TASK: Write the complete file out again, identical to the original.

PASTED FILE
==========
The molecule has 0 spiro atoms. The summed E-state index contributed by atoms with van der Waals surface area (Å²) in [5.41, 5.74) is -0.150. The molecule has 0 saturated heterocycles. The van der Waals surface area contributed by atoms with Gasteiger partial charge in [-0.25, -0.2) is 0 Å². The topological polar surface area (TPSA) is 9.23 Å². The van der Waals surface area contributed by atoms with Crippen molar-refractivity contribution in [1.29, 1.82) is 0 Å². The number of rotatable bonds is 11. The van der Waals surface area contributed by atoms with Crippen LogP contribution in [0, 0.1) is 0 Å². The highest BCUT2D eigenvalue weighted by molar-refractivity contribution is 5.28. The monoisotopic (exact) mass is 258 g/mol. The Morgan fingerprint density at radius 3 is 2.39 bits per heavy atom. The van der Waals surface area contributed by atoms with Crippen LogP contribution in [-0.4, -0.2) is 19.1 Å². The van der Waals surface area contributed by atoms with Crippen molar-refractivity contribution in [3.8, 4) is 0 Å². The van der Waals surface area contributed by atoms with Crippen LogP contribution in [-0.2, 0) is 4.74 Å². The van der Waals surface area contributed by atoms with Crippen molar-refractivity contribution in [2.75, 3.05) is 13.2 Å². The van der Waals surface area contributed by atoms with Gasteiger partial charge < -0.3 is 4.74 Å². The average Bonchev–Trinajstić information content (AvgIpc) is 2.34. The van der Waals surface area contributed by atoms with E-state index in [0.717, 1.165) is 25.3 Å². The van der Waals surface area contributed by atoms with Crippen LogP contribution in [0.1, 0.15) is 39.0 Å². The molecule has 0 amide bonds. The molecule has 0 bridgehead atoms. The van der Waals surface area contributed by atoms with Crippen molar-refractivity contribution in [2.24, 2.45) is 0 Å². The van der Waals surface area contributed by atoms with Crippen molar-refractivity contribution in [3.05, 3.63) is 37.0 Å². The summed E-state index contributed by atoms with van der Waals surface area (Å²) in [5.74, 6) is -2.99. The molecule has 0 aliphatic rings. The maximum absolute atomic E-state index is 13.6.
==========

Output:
The molecule has 0 spiro atoms. The summed E-state index contributed by atoms with van der Waals surface area (Å²) in [5.41, 5.74) is -0.150. The molecule has 0 saturated heterocycles. The van der Waals surface area contributed by atoms with Gasteiger partial charge in [-0.25, -0.2) is 0 Å². The topological polar surface area (TPSA) is 9.23 Å². The van der Waals surface area contributed by atoms with Crippen molar-refractivity contribution in [1.29, 1.82) is 0 Å². The number of rotatable bonds is 11. The van der Waals surface area contributed by atoms with Crippen LogP contribution in [0, 0.1) is 0 Å². The highest BCUT2D eigenvalue weighted by molar-refractivity contribution is 5.28. The monoisotopic (exact) mass is 258 g/mol. The Morgan fingerprint density at radius 3 is 2.39 bits per heavy atom. The van der Waals surface area contributed by atoms with Crippen LogP contribution in [-0.4, -0.2) is 19.1 Å². The van der Waals surface area contributed by atoms with Crippen molar-refractivity contribution in [3.8, 4) is 0 Å². The van der Waals surface area contributed by atoms with Crippen LogP contribution in [-0.2, 0) is 4.74 Å². The van der Waals surface area contributed by atoms with Crippen molar-refractivity contribution in [2.75, 3.05) is 13.2 Å². The van der Waals surface area contributed by atoms with Gasteiger partial charge < -0.3 is 4.74 Å². The average Bonchev–Trinajstić information content (AvgIpc) is 2.34. The van der Waals surface area contributed by atoms with E-state index in [0.717, 1.165) is 25.3 Å². The van der Waals surface area contributed by atoms with Crippen LogP contribution in [0.1, 0.15) is 39.0 Å². The molecule has 0 amide bonds. The molecule has 0 bridgehead atoms. The van der Waals surface area contributed by atoms with Crippen molar-refractivity contribution in [2.24, 2.45) is 0 Å². The van der Waals surface area contributed by atoms with Crippen molar-refractivity contribution in [3.05, 3.63) is 37.0 Å². The summed E-state index contributed by atoms with van der Waals surface area (Å²) in [5.74, 6) is -2.99. The molecule has 0 aliphatic rings. The maximum absolute atomic E-state index is 13.6.